If the Arkansas legislature had a motto for its 2013 session, it would probably be “Want to have sex? Make babies.”
First, state Sen. Jason Rapert (R-Conway) introduced a ban on abortions at the point in which a heartbeat can be detected. Although his bill was modified to be somewhat more lenient, it still passed as the most restrictive ban in the nation. Rapert then followed up with a legislative bill to defund Planned Parenthood, claiming every dollar provided is a dollar spent subsidizing abortion. (Arkansas has only two Planned Parenthood clinics in the state, both of which offer pregnancy terminations.)
But Rapert and state Rep. Andy Mayberry (R-Hensley), the author of the also unconstitutional 20-week ban that passed earlier this session, aren’t the only legislators trying to restrict abortion. State Sen. Missy Irvin (R-Mountain View) just introduced SB 913, a bill banning telemed abortions in the state. It would require that doctors to provide RU-486 in the presence of the person terminating the pregnancy and to “make all reasonable efforts to ensure that the patient returns twelve (12) to eighteen (18) days after the administration or use of mifepristone or any drug or chemical for a follow-up visit so that the physician can confirm that the pregnancy has been terminated and can assess the patient’s medical condition.” These “reasonable efforts” must be carefully documented with dates and ways that the provider attempted follow up, because the majority of the bill deals with setting the protocol for suing doctors if those standards aren’t adhered to completely.
Irvin proposed a similar bill in 2011, but it never made it out of panel. Unlike this year’s bill, that version was a Food and Drug Administration protocol copy cat bill built from Americans United for Life model legislation. Who else introduced failed bills on AUL’s behalf during prior sessions? Rapert.
Like This Story?
Your $10 tax-deductible contribution helps support our research, reporting, and analysis.
Maintaining access to birth control should be a high priority in a state that already had few clinics and many onerous abortion restrictions even before Rapert, Irvin, and Mayberry got involved. And yet the Arkansas legislature’s is now focused on expanding the ability of medical practitioners to refuse contraception and other reproductive health-care options.
HB 1899, the “Healthcare Freedom of Conscience Act,” will protect the “moral conscience” of medical practitioners and institutions (because if corporations are people, institutions have consciences), from being forced to participate in immoral acts involving “artificial birth control, artificial insemination, assisted reproduction, human embryonic stem cell research, and sterilization.” Doctors can refuse treatment, hospitals can refuse admittance, and pharmacists can refuse to fill any prescriptions they choose. Am institution that employs a religious objector is expected to work around his or her moral beliefs: “a healthcare institution and an employer of healthcare professionals shall reasonably accommodate the conscience rights of a healthcare professional unless the healthcare institution or employer can demonstrate that the accommodation constitutes an undue hardship.” In other words, the onus is on the employer, not the employee, to prove that the burden is too difficult to work around.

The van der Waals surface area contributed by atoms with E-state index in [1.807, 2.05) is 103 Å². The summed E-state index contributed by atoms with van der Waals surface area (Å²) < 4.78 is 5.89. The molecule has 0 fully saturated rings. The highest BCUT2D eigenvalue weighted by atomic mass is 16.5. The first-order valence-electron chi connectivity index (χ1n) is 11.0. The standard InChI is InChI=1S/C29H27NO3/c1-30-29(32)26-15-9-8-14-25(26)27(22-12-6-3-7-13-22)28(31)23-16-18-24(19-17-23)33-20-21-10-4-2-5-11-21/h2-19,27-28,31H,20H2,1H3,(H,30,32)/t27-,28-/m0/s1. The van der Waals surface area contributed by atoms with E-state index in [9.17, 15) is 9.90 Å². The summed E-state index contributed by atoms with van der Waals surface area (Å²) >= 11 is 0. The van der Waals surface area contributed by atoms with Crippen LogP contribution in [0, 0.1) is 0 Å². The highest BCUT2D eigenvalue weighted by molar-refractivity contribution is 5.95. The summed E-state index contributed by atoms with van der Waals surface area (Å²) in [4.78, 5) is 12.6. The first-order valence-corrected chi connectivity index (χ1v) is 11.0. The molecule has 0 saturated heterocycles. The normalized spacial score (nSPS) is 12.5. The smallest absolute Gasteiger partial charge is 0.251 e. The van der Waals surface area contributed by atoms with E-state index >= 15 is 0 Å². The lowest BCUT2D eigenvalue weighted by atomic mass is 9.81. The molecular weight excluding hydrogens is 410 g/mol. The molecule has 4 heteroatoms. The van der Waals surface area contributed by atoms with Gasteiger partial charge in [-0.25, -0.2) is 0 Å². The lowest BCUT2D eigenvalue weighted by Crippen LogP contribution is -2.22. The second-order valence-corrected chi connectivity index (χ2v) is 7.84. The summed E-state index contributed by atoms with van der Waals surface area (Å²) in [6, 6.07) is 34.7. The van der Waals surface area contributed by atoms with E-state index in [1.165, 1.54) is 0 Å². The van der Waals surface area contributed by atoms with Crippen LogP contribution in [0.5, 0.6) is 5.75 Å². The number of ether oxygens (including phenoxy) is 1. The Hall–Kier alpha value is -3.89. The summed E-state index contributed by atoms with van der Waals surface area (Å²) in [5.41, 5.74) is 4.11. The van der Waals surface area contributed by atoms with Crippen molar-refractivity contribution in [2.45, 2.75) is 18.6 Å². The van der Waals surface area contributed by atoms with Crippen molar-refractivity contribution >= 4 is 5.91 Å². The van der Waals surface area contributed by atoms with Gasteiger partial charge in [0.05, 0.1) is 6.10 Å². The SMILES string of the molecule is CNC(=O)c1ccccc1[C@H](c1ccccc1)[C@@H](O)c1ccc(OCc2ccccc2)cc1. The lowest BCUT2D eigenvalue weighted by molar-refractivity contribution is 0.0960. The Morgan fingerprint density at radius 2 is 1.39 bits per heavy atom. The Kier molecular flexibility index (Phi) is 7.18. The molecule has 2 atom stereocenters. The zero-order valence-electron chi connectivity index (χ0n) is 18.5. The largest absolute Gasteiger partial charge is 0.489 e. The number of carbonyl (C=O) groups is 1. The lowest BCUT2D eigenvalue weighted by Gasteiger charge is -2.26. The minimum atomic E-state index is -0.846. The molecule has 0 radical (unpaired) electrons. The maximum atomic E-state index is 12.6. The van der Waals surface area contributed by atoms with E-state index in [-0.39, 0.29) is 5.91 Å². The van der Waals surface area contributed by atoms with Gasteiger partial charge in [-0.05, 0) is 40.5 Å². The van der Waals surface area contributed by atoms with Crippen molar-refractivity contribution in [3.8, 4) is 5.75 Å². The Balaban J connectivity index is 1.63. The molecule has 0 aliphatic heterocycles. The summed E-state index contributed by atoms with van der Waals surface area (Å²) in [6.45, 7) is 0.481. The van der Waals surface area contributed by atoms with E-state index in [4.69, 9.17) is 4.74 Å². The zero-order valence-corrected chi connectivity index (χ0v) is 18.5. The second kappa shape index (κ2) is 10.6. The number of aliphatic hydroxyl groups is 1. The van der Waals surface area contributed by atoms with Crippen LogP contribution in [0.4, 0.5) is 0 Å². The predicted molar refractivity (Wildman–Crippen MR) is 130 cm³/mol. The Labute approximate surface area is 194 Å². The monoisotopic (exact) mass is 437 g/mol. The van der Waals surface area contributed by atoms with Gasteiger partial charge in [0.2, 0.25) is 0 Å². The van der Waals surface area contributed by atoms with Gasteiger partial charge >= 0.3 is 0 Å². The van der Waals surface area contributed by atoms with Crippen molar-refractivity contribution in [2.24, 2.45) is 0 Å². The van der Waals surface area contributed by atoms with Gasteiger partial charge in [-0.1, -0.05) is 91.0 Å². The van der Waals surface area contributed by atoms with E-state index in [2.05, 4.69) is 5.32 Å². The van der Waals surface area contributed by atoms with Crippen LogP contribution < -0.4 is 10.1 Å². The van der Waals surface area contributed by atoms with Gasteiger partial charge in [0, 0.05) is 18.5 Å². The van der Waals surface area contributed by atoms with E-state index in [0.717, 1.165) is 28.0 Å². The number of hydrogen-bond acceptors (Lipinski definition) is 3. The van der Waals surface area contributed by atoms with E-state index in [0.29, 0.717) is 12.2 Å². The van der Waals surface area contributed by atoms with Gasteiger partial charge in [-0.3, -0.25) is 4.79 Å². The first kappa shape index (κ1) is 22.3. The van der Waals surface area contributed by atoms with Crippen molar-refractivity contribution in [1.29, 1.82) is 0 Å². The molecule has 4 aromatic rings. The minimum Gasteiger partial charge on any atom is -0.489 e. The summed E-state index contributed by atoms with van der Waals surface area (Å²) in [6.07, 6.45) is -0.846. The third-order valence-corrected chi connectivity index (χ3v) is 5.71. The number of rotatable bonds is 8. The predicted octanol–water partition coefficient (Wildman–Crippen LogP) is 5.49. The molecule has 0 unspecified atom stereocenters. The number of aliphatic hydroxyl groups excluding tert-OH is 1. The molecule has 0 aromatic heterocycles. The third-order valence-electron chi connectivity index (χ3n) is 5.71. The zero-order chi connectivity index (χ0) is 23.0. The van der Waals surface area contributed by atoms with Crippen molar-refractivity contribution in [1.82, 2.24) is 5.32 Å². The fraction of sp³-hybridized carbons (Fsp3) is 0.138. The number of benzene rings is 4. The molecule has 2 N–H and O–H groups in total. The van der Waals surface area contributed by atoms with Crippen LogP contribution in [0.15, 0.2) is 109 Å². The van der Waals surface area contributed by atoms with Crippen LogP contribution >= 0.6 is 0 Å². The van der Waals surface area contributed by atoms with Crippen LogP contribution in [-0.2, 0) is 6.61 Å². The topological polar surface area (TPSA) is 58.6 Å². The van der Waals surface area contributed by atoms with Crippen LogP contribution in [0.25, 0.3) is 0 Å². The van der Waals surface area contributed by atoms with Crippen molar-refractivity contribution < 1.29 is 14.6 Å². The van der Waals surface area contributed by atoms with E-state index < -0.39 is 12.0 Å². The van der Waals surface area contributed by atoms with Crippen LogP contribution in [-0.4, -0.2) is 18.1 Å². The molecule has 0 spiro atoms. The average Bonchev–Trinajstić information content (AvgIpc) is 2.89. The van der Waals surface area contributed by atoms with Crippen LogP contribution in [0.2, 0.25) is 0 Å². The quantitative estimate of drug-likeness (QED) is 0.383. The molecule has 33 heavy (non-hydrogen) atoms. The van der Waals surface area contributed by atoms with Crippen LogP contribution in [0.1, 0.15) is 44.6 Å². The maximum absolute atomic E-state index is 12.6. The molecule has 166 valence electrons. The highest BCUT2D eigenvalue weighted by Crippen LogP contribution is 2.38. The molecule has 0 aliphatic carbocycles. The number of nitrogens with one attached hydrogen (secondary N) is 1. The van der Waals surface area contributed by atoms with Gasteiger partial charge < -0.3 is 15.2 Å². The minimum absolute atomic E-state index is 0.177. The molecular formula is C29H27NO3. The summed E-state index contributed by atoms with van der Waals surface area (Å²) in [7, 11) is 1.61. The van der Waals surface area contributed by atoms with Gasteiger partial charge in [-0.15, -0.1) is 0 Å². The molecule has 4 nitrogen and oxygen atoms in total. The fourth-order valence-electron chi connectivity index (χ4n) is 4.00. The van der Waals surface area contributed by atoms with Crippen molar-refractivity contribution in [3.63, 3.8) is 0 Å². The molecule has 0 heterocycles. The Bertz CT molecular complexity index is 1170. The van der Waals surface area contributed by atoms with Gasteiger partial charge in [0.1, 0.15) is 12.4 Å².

The state of Arkansas already has a law allowing pharmacists to turn down prescriptions, and the medical system already has a conscience clause in effect for providers when it comes to abortion and other reproductive procedures, according to the Arkansas Times blog. So what is the point of this new bill? Writer Leslie Newall Peacock says it’s about political grandstanding, and giving politicians more chances to show their disdain for women’s reproductive autonomy. “It lets [Rep. David] Meeks not get out-woman-hated by his fellows in our esteemed General Assembly,” writes Newall Peacock. “If Rapert and Mayberry et al are going to front legislation to remove a woman’s right to choose and give embryos all the powers that people have, well, by golly, he’s going to get in on the hate-fest. He’s only co-sponsor of the abortion bills. He’s leading the charge on this meaningless legislation.”
So where is the outrage from all of the women who are being tread upon by these bills? They are completely silent, according to the mainstream press. The New York Times recently published an article about the new, most restrictive abortion ban in the country and asked three residents of Rapert’s district whether or not they support the bill; two did, one didn’t. But not a single person in the article would be effected by the ban—the reporter didn’t ask a single woman of reproductive age for her opinion.
Opponents of the bill may not be getting their voices heard in the national media, but they are ready to make them heard at the Arkansas Capitol. A rally against extreme anti-women legislation has been scheduled for March 23 on the steps of the state Capitol, and so far well over 800 people have said they are planning to attend.
The legislature may be on a rampage to take away all reproductive autonomy, but the women of Arkansas and their allies aren’t going to let it happen without a fight.